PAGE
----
“In the seventies, Bill McGee enticed me to be on the creative team for what turned out to be two highly-successful broadcast sales presentation films, Get It On! Get It On Radio Now!! and How To Make Effective Low-Cost Television Commercials. These films were the first of their kind in the industry and just one of Bill’s many innovative sales ideas which have earned him the title of ‘father of modern broadcast marketing.’”
Robert C. Pritikin, Award-winning ad man and author of Christ Was an Ad Man

“Bill McGee revolutionized electronic media sales. His creative approach, focusing on retail sales cycles and local sales promotions using co-op dollars to switch a portion of the retailer’s newspaper ad budget to broadcasting, was a paradigm shift. Today, many of those same techniques are used in large and small markets. I will forever be indebted to Bill McGee, a gifted writer and my mentor. Great insights into broadcasting syndication and sales during the early years.”
– Elaine Clark, former Co-op Director, Jefferson-Pilot Retail Services 

“As someone who spent a long career in advertising, I highly recommend this book for anyone considering a career in communications or business in general. It gives you a good understanding of the ups and downs of both business and life.”
– Joel Lewis, Lewis & Partners Advertising

“Bill McGee is no armchair historian…He’s lived what he writes about whether it’s joining the Navy in ’42 at age seventeen simply to get into the fight, or cowboying in the West in the postwar ’40s, or working in broadcasting in the early days of 1950s and ’60s television.”
— Barnaby Conrad, founder of the Santa Barbara Writers Conference and author of Matador

“Though too young to have experienced an era firsthand, Sandra McGee immerses herself in the subject and captures in her writing the essence of the time.”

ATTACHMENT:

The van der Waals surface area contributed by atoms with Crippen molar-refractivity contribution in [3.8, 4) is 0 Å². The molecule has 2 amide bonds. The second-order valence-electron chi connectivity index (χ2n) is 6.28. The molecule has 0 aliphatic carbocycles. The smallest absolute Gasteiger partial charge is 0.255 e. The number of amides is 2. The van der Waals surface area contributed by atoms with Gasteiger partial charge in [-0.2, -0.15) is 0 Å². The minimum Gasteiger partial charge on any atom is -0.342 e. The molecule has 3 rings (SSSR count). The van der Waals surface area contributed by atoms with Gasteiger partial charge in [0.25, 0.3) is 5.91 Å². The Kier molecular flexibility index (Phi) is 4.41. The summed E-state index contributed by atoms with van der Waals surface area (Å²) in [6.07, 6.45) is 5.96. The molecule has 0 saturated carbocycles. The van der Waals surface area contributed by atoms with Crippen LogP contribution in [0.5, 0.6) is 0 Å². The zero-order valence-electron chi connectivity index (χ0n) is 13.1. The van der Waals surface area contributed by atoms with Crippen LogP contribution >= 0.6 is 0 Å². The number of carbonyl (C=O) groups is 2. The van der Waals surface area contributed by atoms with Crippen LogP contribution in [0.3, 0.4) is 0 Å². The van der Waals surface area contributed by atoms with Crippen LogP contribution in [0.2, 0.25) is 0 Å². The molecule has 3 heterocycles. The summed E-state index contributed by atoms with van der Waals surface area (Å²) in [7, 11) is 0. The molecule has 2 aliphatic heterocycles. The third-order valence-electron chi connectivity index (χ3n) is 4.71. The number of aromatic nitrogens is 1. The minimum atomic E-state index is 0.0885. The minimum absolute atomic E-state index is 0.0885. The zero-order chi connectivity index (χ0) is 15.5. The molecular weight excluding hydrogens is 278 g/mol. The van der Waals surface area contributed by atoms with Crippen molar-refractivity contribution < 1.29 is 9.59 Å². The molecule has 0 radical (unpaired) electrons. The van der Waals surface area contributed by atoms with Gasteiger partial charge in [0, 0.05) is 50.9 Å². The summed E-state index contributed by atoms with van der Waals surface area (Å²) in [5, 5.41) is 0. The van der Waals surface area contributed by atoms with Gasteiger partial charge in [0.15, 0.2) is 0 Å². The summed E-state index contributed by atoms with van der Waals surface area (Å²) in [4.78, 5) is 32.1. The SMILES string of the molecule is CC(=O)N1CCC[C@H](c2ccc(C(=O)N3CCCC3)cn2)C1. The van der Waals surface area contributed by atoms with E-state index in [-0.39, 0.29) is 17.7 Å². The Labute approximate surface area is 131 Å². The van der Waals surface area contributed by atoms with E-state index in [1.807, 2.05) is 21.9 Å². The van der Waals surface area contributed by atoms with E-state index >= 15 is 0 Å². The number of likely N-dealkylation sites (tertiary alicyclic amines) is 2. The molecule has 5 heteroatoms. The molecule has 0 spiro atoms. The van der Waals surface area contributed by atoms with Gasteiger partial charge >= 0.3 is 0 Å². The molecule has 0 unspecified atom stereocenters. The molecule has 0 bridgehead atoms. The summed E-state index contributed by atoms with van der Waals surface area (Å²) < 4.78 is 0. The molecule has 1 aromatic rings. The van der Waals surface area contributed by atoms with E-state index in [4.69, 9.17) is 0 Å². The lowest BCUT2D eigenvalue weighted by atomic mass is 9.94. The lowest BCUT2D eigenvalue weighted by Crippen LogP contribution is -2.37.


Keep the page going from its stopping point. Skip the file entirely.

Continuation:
— Charles Champlin, former film critic and arts editor of The Los Angeles Times

“The Broadcasting Years, 1958-1989 brings back great memories of coworkers and friends from a glorious past when I was in the business and when advertising and broadcasting in San Francisco were the center of my universe. . . . (And I write this considering I only got one mention in the book; the fragile ego takes yet another hit.) This is a story of a remarkable individual, who we called ‘Bill McGee from Tennessee’ even though he was from Montana. McGee’s broadcasting memoir explains that succeeding in broadcasting and advertising takes more than just being a pretty face with a great personality. Darn, I wish I had known that then.”
– Howard “Howie” Reed, former San Francisco advertising executive and author of One night, while out Drinking with the Fat Swede

“As someone who spent a decade in sales with IBM followed by three decades as a self-employed consultant in the computer industry, I particularly related to “Part IV: The BMC Story” where the author tells in detail how he grew his own company–Broadcast Marketing Company–from launching it in his apartment with a desk and an answering machine, to building it into a nationwide broadcasting sales business over a thirteen year period. The author’s creativity throughout his 32-year career is inspiring. Though the entertainment industry has changed since the author’s retirement in 1989, his memoir will provide anyone who wants to work in the industry with ideas for different ways they can use their talents on the other side of the camera.”
–  Donald K. Ilfeld, “History and Evolution of Computer Technology”, Changes, Challenges & Opportunities in The New Electronic Media, by William L. McGee

“A must read by spouses whose spouse was or is in the broadcasting business. My limited knowledge of this business increased a thousand fold after reading this fascinating memoir. An easy read that leaves me asking for more.”
– Sally C., Beta reader

“This book should be required reading on the subject of entrepreneurship in business schools”
– Jane Z., Beta reader